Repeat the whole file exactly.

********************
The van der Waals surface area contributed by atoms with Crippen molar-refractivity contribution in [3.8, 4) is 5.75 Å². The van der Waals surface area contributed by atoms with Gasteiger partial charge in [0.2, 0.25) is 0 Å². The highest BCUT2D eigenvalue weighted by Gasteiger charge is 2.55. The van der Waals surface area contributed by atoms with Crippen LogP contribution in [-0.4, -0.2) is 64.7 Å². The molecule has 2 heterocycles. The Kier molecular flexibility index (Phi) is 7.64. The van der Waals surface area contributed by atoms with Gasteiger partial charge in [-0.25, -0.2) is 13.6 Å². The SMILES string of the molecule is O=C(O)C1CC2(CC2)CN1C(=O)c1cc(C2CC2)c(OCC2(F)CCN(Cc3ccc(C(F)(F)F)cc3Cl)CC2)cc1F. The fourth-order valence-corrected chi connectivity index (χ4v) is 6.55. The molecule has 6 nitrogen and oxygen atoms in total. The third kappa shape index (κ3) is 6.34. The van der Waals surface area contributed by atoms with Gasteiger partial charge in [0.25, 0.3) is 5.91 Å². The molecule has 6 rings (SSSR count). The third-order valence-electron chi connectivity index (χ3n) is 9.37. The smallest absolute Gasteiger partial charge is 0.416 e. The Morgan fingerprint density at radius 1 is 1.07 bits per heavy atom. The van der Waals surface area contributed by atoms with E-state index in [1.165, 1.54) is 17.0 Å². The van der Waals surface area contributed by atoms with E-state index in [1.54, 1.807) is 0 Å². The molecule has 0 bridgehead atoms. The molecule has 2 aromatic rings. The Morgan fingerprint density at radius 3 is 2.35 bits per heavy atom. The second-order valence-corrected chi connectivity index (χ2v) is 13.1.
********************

The van der Waals surface area contributed by atoms with Crippen molar-refractivity contribution in [3.8, 4) is 5.75 Å². The van der Waals surface area contributed by atoms with Gasteiger partial charge in [0.2, 0.25) is 0 Å². The highest BCUT2D eigenvalue weighted by Gasteiger charge is 2.55. The van der Waals surface area contributed by atoms with Crippen LogP contribution in [-0.4, -0.2) is 64.7 Å². The molecule has 2 heterocycles. The Kier molecular flexibility index (Phi) is 7.64. The van der Waals surface area contributed by atoms with Gasteiger partial charge in [-0.25, -0.2) is 13.6 Å². The SMILES string of the molecule is O=C(O)C1CC2(CC2)CN1C(=O)c1cc(C2CC2)c(OCC2(F)CCN(Cc3ccc(C(F)(F)F)cc3Cl)CC2)cc1F. The fourth-order valence-corrected chi connectivity index (χ4v) is 6.55. The molecule has 6 nitrogen and oxygen atoms in total. The third kappa shape index (κ3) is 6.34. The van der Waals surface area contributed by atoms with Gasteiger partial charge in [0.25, 0.3) is 5.91 Å². The molecule has 6 rings (SSSR count). The third-order valence-electron chi connectivity index (χ3n) is 9.37. The smallest absolute Gasteiger partial charge is 0.416 e. The Morgan fingerprint density at radius 1 is 1.07 bits per heavy atom. The van der Waals surface area contributed by atoms with E-state index in [1.165, 1.54) is 17.0 Å². The van der Waals surface area contributed by atoms with E-state index in [1.54, 1.807) is 0 Å². The molecule has 0 bridgehead atoms. The molecule has 2 aromatic rings. The Morgan fingerprint density at radius 3 is 2.35 bits per heavy atom. The second-order valence-corrected chi connectivity index (χ2v) is 13.1.